Summer Borscht

This summer borscht, this more refined and lighter version of the hearty beet soup popular in eastern Europe is made with beets, carrots, celery, and tomatoes and served chilled.

A small bowl of lemon wedges and two white bowls of deep purple summer borscht with a dollop or sour cream and sprinkling of chives in each.

This summer borscht is an easy and elegant version of the traditional robust and hearty beet soup from Eastern Europe. It has a more subdued, subtle beet presence than you’re probably accustomed to and will garner endless accolades when served chilled, whether as a starter, side, or a simple lunch.–Angie Zoobkoff

Summer Borscht

  • Quick Glance
  • (2)
  • 20 M
  • 1 H, 10 M
  • Serves 4
5/5 - 2 reviews
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  • For the borscht
  • To serve


In a large saucepan over high heat, toss in the vegetables, garlic, bay leaf, peppercorns, cloves, water, sugar, and salt.

Bring to a boil and then reduce the heat to maintain a gentle simmer. Cook until the vegetables are tender, 40 to 60 minutes.

Strain through a fine mesh sieve, reserving the broth and discarding or composting the vegetables. Let the soup cool.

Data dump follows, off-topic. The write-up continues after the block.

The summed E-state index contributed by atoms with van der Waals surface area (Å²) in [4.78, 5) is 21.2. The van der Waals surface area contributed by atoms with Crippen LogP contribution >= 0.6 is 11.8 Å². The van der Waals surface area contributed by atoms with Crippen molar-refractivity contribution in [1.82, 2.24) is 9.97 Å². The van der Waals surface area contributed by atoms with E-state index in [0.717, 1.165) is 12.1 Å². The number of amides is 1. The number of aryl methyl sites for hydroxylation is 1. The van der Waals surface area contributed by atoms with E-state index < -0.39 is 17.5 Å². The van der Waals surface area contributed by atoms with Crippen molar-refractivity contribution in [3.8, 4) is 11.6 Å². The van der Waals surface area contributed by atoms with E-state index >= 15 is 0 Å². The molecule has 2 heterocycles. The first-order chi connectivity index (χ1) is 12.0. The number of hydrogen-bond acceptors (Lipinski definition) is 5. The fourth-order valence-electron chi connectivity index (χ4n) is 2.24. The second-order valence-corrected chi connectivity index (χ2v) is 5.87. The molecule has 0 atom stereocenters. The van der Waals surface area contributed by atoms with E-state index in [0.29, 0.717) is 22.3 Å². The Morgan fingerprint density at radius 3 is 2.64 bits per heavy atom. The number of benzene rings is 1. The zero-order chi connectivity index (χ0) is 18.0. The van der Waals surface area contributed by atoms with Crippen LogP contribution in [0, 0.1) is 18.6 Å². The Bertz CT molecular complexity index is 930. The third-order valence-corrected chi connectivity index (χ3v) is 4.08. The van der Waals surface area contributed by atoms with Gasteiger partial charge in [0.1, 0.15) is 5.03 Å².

Add a squeeze of lemon juice. Taste and, if desired, adjust the salt, pepper, and lemon.

Cover and refrigerate until chilled through, at least 2 hours and preferably at least 12 hours to allow the flavors to meld.

Serve the borscht cold, ladled into bowls or poured into cups or shot glasses. If desired, embellish with a swirl of heavy cream or a spoonful of sour cream and a scattering of chives.

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Recipe Testers' Reviews

Since marrying into a Russian family, I have had many bowls of borscht. And there have definitely been none quite as light and refreshing as this one. I really enjoyed its freshness and how each of the vegetables shone in this simple broth. There was a strong beet undertone but not overwhelmingly so. Even my hubby, who generally is only a fan of the versions that are heavy on cream and butter and light on beets, enjoyed it.

It was simple to make, and while I'm not sure that the sour cream added anything, it was certainly pretty to look at. (Besides, Russian food generally involves a mandatory dollop of sour cream on everything.)

This borscht was a simple recipe to pull together. The ingredients are easily found and the kitchen smelled AMAZING while this was cooking. I couldn't wait to taste it. The finished product was beautiful and tasted wonderful.

I can absolutely see it being served in little glasses to guests before dinner out on the lawn or terrace. Kind of a non-alcoholic aperitif. It’s elegant and tasty. Although it’s so thin that I can't imagine it standing alone. I think I would add a few mini cubed beets to the broth before serving. They could be cooked in a microwave while to broth is simmering so they retain their flavor.

I see myself making this again in the winter but with tiny bits of beets, carrots, and potatoes. It is simply too good not to make again and again I just need to figure out how to make it work for me.


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